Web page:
Fantasy Baseball 2017 Cheat Sheet: Draft Tips, Rankings and Prospects to Know
Once the calendars flip to a new year, the following statement becomes true: It's never too early to start preparing for your fantasy baseball draft.
Consider this your go-to guide for the weeks ahead. We'll delve into the top players at every position and hit on a handful of prospects you'll want to know about—both to include in your Opening Day lineup and those you'll want to stash for use later in the season. For good measure, we'll toss in a handful of draft tips as well.
These rankings are based on a standard, five-by-five mixed rotisserie league. While they're applicable in other types of leagues, you'll have to adjust the rankings based on the scoring system you'll be playing under.
Let's get started.
Top 10 Catchers
|Rank||Player (Secondary Position)||Team|
|1.||Buster Posey (1B)||SF|
|4.||Willson Contreras (OF)||CHC|
|6.||Evan Gattis (OF)||HOU|
|9.||Brian McCann (1B)||HOU|
Are we overreacting to a small sample size from the New York Yankees' Gary Sanchez by ranking him as high as we have? Perhaps.
But as my B/R colleague, Jacob Shafer, recently wrote, "Sanchez has the potential to become the most special, instantly impactful backstop since the San Francisco Giants' Buster Posey burst onto the scene in 2010."
The odds are decidedly against Sanchez maintaining his 2016 level of production, when he hit .299 with 20 home runs, 42 RBI and a 1.032 OPS in 53 games, over the course of a full season.
That said, he's one of only two catchers (the Houston Astros' Evan Gattis is the other) with a realistic chance of hitting 30-plus home runs, and unlike Gattis, Sanchez has the right approach at the plate to hit for average as well.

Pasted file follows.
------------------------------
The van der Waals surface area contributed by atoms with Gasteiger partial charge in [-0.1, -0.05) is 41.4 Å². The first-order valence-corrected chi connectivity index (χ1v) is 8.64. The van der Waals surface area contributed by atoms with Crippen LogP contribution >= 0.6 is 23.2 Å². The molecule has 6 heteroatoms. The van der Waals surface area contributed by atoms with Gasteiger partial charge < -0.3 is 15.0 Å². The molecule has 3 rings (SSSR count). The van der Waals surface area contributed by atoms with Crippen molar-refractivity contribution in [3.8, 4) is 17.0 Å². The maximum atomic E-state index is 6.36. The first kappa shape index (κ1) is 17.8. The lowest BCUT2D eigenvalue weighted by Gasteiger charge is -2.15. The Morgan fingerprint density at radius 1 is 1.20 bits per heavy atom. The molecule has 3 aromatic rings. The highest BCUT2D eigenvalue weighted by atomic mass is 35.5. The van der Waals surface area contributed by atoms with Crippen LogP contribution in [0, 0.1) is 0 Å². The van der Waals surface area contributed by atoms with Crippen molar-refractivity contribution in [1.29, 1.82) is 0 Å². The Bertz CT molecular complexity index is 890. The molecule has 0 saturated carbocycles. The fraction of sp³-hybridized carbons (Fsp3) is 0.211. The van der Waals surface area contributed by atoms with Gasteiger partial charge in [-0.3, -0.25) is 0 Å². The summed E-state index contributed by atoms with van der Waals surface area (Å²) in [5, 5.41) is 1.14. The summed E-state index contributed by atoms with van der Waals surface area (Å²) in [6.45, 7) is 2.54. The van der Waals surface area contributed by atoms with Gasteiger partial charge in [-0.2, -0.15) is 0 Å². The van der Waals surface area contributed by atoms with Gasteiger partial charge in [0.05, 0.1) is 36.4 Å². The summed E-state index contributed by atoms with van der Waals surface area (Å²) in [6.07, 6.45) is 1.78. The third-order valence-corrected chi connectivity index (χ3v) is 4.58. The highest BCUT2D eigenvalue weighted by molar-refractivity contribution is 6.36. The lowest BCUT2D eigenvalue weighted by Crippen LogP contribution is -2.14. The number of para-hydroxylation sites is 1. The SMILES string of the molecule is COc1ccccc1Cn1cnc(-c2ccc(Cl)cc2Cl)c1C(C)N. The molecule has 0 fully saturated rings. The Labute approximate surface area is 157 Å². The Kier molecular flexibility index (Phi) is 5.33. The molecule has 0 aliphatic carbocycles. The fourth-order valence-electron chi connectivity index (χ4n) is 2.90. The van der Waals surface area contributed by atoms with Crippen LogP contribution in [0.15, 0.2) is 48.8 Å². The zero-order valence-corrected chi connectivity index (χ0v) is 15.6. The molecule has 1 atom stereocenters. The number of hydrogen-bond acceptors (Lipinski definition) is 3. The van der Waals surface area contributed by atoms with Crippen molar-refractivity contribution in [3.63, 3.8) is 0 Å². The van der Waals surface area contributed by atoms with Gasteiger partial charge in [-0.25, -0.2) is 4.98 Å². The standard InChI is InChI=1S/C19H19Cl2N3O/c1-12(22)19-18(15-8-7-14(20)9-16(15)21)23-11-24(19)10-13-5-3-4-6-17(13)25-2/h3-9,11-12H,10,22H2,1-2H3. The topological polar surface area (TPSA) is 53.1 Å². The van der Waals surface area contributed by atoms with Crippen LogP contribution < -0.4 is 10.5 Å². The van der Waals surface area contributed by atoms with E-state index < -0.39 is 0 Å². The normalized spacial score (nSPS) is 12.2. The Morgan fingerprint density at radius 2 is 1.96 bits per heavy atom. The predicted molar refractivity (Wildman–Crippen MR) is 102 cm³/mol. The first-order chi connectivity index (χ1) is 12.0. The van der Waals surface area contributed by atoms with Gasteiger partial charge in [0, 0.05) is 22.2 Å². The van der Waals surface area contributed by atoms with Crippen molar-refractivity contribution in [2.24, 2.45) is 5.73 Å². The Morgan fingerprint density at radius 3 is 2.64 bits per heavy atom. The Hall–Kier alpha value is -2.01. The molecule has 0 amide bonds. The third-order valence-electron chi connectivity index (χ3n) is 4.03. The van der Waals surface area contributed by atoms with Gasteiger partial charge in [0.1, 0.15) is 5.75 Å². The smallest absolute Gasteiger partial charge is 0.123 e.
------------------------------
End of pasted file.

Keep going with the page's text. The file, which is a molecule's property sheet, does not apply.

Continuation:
Sanchez isn't on Posey's level yet, but it's not crazy to think he might get there by the end of the 2017 season. He's worth an early pick in your fantasy draft.
Click here for our full catcher rankings.
Top 10 First Basemen
|7.||Daniel Murphy (2B)||WAS|
|8.||Matt Carpenter (2B/3B)||STL|
|10.||Ian Desmond (OF)||COL|
Sure, Joey Votto plays for a rebuilding team, doesn't put up elite slugging numbers and has a tendency to drive his fantasy owners insane with mediocre first halves that leave you questioning why you drafted him as high as you did.
Don't make that mistake—or do something rash like trade the veteran first baseman around the All-Star break—because he can single-handedly carry your team into the playoffs. Consider what Votto's 2016 season looked like:
|First Half||.252||.831||29 (14)||42||48|
|Second Half||.408||1.158||36 (15)||55||53|
That's not an aberration, either. The Cincinnati Reds first baseman has become a second-half player—someone who thrives after the All-Star break. He remains worthy of an early-round selection. Should you miss out on drafting the 32-year-old, put his name atop your list of players to target in a trade, especially if he starts slow.
You'll be the one reaping the rewards at the end of the season.
Click here for our full 1B rankings.
Top 10 Second Basemen
|2.||Trea Turner (SS/OF)||WAS|
|3.||Daniel Murphy (1B/3B)||WAS|
The typical thinking when it comes to hitters that call Colorado home is that they're awesome to have on your fantasy squad when they're playing at Coors Field and worth replacing in your lineup when they hit the road.
DJ LeMahieu isn't immune to those extreme home-road splits, and the difference in his numbers based on location was extreme in 2016:
- LeMahieu at Home: .391 BA, 1.064 OPS, 7 HR, 43 RBI
- LeMahieu on the Road: .303 BA, .747 OPS, 4 HR, 23 RBI
While they look awful compared to his numbers at Coors Field, those road splits are still pretty darn good. And when you combine the two, you get an elite second baseman, albeit one without much power.
If you have plenty of power elsewhere in your lineup and need a batting average boost, LeMahieu is a safe pick to make ahead of guys like the Cleveland Indians' Jason Kipnis and the Tampa Bay Rays' Logan Forsythe, among others.
Click here for our full 2B rankings.
Top 10 Third Basemen
|3.||Kris Bryant (OF)||CHC|